“I am especially interested in working with medical providers dealing with vicarious trauma.”
What was your path to becoming a therapist?
Becoming a full-time therapist is the culmination of my life experience and my desire to help others to be happy and prosperous in their chosen pursuits. After a career in finance and raising a family, I decided to pursue a second career as a clinical social worker. I always had an interest in people and a desire to better understand human nature and development. My social work career led me to work in both hospital and mental health care settings, which provided me with a broad range of clinical experience. My experience as a clinician includes working in an ICU where I supported hospital staff experiencing distress. I am especially interested in working with medical providers dealing with vicarious trauma.
What should someone know about working with you?
I provide a safe, nonjudgmental environment for individuals interested in leading a self-examined life. In our first few sessions, I want to begin to learn about you, what or who is troubling you, your life circumstances, and your story. This allows me to facilitate a collaborative relationship built on trust. I believe therapy is a process and that success is revealed over time.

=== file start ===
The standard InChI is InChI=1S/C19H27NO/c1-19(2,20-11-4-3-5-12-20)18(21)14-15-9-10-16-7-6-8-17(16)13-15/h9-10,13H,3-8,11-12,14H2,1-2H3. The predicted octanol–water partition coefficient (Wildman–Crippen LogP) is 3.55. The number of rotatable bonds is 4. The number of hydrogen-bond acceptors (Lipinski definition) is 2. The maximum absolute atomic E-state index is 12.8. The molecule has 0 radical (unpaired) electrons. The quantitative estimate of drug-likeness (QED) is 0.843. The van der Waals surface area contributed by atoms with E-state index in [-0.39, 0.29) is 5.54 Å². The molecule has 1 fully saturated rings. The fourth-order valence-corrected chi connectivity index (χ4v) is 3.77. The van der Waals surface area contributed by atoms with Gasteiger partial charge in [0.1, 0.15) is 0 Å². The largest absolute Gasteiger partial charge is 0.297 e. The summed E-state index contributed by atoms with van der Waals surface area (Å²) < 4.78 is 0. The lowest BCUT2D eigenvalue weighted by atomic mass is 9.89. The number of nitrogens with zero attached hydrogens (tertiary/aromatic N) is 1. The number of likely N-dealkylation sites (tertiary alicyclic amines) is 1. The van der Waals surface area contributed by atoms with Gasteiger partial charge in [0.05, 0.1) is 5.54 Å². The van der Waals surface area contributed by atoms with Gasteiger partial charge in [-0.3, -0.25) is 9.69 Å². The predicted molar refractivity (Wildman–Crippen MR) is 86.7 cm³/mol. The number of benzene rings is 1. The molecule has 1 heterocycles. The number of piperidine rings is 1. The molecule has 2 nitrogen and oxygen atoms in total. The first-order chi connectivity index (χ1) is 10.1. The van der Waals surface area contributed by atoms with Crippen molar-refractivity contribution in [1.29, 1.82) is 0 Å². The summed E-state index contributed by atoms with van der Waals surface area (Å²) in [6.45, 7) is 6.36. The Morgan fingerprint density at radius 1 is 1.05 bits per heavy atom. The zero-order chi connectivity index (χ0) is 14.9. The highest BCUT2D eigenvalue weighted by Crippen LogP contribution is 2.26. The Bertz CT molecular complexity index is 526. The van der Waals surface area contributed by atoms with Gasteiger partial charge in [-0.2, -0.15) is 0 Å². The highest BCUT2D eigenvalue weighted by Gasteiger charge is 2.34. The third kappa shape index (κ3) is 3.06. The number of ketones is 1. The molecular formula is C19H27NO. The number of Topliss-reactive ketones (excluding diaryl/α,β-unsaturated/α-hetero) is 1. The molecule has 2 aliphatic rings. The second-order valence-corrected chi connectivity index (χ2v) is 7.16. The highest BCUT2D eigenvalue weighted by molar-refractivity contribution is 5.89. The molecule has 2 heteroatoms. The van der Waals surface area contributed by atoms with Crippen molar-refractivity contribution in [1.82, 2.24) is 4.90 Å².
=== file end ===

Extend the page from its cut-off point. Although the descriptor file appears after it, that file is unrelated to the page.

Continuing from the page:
What do you do to continue learning and building competencies as a provider?
I have always been committed to enhancing my professional knowledge and consider myself a lifelong learner. I’m insatiably curious. I received postgraduate training in palliative and end-of-life care at NYU and narrative medicine at Columbia University. I am also a member of the NYC Medical Reserve Corps and have training in trauma-related mental health disorders. I am also pursuing advanced training in psychoanalytic psychotherapy at the Training Institute for Mental Health.
What are you most excited about within the evolving mental health landscape?
I believe we are witnessing a huge change in the mental health landscape. Now more than ever, mental health is being discussed openly. It is encouraging to see it become destigmatized, to see access to care revisited, and to see views about therapy become more normalized.
“I believe therapy is a process and that success is revealed over time.”